OPINION: Continuing the conversation on Casey’s and E15

By Cassie Mullen, director of market development at the Renewable Fuels Association | September 04, 2019

Last month, I featured the first part of an interview with Nathaniel Doddridge, Director of Fuels for Casey’s General Store, about the opportunities of implementing E15 at the retail level. Here’s the final part of our conversation about adjusting for E15.

RFA: Our industry has gone to great lengths to ensure we are getting this product into the market in a safe and effective manner. Equipment configuration and proper labeling is a huge part of that. Has Casey’s had any issues in this area?

ND: The only issues we've had regarding labeling are some self-inflicted issues. And I would say that those were really driven by the by the one-pound waiver. But specific to any misfuelling issues – no, we have not experienced any misfuelling claims. Additionally, now that we have a set standard on being able sell E15 year-round, it will further reduce the likelihood of future issues.

RFA: On a similar note, has all this growth and success from ethanol spurred any conversations about how Casey’s currently purchases, receives, and stores the product?

ND: We are having those discussions and looking at whether it does it make sense for us to invest in infrastructure. We know a lot of our counterparts and competitors are doing some of those things to make the economics work better. Looking at our saturation and our footprint, it’s clear we can make an investment in infrastructure outside of the store location to give us more capability to do some blending if we must. We haven't felt like we needed to do that yet to help a supplier provide the product for us, but we have looked at it in some of our larger markets in case we do get to a point where we can't get it at the right economics. We feel that moving forward there are some options for us to consider.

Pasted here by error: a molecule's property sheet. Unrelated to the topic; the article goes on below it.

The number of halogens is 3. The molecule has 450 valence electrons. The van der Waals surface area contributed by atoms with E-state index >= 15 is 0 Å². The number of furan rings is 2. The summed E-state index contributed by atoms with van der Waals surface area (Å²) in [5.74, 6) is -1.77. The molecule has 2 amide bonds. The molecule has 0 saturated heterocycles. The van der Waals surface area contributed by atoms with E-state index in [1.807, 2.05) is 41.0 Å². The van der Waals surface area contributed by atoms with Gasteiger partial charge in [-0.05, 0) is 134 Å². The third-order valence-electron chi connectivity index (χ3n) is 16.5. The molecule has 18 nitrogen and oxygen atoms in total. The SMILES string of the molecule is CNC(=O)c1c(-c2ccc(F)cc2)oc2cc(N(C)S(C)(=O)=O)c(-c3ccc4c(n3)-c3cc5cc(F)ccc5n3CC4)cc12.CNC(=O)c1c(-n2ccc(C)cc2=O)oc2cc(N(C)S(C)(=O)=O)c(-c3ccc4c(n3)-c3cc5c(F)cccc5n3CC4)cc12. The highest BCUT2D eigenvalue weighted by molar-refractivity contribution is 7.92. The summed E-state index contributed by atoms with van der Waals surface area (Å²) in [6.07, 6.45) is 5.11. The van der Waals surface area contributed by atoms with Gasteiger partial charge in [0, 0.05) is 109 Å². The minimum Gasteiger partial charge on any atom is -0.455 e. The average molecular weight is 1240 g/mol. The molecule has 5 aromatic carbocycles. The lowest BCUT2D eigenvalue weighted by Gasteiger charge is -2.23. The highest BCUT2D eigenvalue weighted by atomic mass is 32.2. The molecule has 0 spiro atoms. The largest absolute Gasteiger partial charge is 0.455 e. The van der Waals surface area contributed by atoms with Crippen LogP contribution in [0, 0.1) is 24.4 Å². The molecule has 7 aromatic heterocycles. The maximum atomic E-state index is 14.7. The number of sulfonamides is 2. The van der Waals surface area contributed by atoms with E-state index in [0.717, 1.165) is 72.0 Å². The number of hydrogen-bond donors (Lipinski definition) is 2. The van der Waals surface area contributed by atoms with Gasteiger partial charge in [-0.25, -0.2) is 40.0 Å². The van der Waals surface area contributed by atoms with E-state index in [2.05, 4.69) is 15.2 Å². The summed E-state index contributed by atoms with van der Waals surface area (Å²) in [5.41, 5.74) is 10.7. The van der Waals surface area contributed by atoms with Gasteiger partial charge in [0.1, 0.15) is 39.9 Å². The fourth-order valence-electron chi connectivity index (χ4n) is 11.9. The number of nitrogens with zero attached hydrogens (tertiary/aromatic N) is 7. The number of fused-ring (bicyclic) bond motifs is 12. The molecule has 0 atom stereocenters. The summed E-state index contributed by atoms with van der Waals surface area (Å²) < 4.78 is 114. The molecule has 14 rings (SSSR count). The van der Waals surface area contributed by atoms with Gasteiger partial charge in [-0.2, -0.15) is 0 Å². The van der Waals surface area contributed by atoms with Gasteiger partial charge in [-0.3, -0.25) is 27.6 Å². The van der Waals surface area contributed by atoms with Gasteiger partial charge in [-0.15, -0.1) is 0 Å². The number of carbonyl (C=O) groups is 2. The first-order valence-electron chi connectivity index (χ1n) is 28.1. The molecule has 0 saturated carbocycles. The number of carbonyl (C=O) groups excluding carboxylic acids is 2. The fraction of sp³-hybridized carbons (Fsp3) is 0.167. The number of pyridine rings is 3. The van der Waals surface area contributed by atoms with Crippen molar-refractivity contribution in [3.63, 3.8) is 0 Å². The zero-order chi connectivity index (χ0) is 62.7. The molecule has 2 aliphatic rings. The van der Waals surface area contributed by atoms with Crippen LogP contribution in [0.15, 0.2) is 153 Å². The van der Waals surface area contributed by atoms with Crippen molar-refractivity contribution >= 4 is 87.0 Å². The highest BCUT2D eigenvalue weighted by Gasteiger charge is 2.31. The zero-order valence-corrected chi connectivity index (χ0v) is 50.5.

RFA: From a competitive standpoint, Casey’s is known to be a leader in the industry. What has your model been when it comes to pricing and what have you shown to be successful as you add E15 to your product mix?

ND: We tend to be with the industry on this. Most of the industry is pricing Unleaded 88 or E15 five cents below Unleaded 87 E10. That's where we tend to start. But the reason we're putting in this product at so many stores is it actually gives us leverage if we need to go out and do something differently (and priced more aggressively) to attract more value-conscious customers. We want to do that. But we're also very careful because we don't want to give the perception to the customer that, hey, we have a cheaper product and that there is less quality there. We have to be careful with customer perception. If you discount it too much, I think the customer starts to ask questions: Why is this so cheap? Does that mean I can't use it? Is there less quality? And we know that’s definitely not the case with this product. So, we're always walking a fine line with the price of E15 vs E10.

RFA: Since you are so competitive, what have you seen as far as percentage of sales when it comes to E15 vs E10?

ND: That’s a tough one to answer but I will say this: There is a good reason we're adding it to our offering, and we aren’t in the business of trying to sell products that customers don’t buy. We can't afford to put something in the ground that's just going to sit there and take up working capital. As a part of our product mix, it ranks anywhere from No. 2 or No. 3 on the list of what we sell the most. At the end of the day, it's going to take a lot for us to move Unleaded 88 past our No. 1 fuel, which is 87 E10. It’s just what people buy. Bu it has steadily moved up the chart.

RFA: What can we do as an industry to help Casey’s continue on such an incredible path?

ND: To the ethanol industry in general is I think just continuing to communicate to the customer. It’s the marketplace that will make or break this. The consumers need to be consistently reminded that there have been billions and billions of miles driven with E15. Here at Casey’s, we're still seeing little to no issue at all in regard to compatibility for vehicles, and customers just need to be confident that this is okay to buy. They need to know that when you see this product in the marketplace It's okay to pick up that blue nozzle and drive with confidence. It needs to become common knowledge among consumers that the blue nozzle is compatible with what your car manual says. We need to change the customers’ mindset if we want this to be something that we see as a long-term success, because the customers have been in the same buying pattern for a long time.